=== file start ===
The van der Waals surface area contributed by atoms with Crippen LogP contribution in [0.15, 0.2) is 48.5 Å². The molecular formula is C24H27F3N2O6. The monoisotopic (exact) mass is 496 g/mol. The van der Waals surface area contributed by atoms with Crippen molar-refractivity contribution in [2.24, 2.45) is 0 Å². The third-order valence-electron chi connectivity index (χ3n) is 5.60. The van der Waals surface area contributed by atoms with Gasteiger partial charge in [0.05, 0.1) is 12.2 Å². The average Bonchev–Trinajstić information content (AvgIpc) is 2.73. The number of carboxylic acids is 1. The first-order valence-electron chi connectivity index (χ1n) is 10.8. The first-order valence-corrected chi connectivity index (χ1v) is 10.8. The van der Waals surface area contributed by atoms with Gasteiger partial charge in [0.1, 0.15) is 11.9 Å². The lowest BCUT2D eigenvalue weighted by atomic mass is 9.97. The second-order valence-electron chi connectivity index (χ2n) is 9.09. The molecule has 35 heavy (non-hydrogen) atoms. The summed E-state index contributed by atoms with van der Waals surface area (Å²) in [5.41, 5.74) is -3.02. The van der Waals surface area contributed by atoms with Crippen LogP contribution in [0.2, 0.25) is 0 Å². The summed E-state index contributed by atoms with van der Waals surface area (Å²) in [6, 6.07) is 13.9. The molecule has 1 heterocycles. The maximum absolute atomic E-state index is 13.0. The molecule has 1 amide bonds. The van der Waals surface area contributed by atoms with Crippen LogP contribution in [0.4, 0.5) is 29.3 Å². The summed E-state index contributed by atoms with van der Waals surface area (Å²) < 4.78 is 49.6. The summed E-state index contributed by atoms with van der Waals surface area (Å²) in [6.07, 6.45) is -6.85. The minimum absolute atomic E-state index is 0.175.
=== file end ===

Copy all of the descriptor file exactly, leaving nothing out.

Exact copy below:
The van der Waals surface area contributed by atoms with Crippen LogP contribution in [0.15, 0.2) is 48.5 Å². The molecular formula is C24H27F3N2O6. The monoisotopic (exact) mass is 496 g/mol. The van der Waals surface area contributed by atoms with Crippen molar-refractivity contribution in [2.24, 2.45) is 0 Å². The third-order valence-electron chi connectivity index (χ3n) is 5.60. The van der Waals surface area contributed by atoms with Gasteiger partial charge in [0.05, 0.1) is 12.2 Å². The average Bonchev–Trinajstić information content (AvgIpc) is 2.73. The number of carboxylic acids is 1. The first-order valence-electron chi connectivity index (χ1n) is 10.8. The first-order valence-corrected chi connectivity index (χ1v) is 10.8. The van der Waals surface area contributed by atoms with Gasteiger partial charge in [0.1, 0.15) is 11.9 Å². The lowest BCUT2D eigenvalue weighted by atomic mass is 9.97. The second-order valence-electron chi connectivity index (χ2n) is 9.09. The molecule has 35 heavy (non-hydrogen) atoms. The summed E-state index contributed by atoms with van der Waals surface area (Å²) in [5.41, 5.74) is -3.02. The van der Waals surface area contributed by atoms with Crippen LogP contribution in [0.2, 0.25) is 0 Å². The summed E-state index contributed by atoms with van der Waals surface area (Å²) in [6, 6.07) is 13.9. The molecule has 1 heterocycles. The maximum absolute atomic E-state index is 13.0. The molecule has 1 amide bonds. The van der Waals surface area contributed by atoms with Crippen LogP contribution in [0.4, 0.5) is 29.3 Å². The summed E-state index contributed by atoms with van der Waals surface area (Å²) < 4.78 is 49.6. The summed E-state index contributed by atoms with van der Waals surface area (Å²) in [6.07, 6.45) is -6.85. The minimum absolute atomic E-state index is 0.175.